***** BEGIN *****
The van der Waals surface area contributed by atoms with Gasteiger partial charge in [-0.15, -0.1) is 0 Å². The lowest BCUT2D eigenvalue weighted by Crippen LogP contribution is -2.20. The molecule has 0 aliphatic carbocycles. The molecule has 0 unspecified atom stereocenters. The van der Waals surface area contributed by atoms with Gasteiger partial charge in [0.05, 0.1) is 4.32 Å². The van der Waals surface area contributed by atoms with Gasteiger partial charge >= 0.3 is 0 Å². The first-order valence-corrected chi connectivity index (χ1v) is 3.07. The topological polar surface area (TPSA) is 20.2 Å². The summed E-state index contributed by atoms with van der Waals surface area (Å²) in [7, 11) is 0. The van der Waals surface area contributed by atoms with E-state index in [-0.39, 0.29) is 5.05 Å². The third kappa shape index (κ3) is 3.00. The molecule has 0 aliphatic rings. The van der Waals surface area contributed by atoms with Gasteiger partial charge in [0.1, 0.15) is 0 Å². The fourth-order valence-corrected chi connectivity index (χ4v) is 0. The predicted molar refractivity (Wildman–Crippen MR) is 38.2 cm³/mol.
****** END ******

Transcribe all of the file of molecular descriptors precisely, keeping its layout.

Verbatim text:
The van der Waals surface area contributed by atoms with Gasteiger partial charge in [-0.15, -0.1) is 0 Å². The lowest BCUT2D eigenvalue weighted by Crippen LogP contribution is -2.20. The molecule has 0 aliphatic carbocycles. The molecule has 0 unspecified atom stereocenters. The van der Waals surface area contributed by atoms with Gasteiger partial charge in [0.05, 0.1) is 4.32 Å². The van der Waals surface area contributed by atoms with Gasteiger partial charge >= 0.3 is 0 Å². The first-order valence-corrected chi connectivity index (χ1v) is 3.07. The topological polar surface area (TPSA) is 20.2 Å². The summed E-state index contributed by atoms with van der Waals surface area (Å²) in [7, 11) is 0. The van der Waals surface area contributed by atoms with E-state index in [-0.39, 0.29) is 5.05 Å². The third kappa shape index (κ3) is 3.00. The molecule has 0 aliphatic rings. The van der Waals surface area contributed by atoms with Gasteiger partial charge in [0.1, 0.15) is 0 Å². The fourth-order valence-corrected chi connectivity index (χ4v) is 0. The predicted molar refractivity (Wildman–Crippen MR) is 38.2 cm³/mol.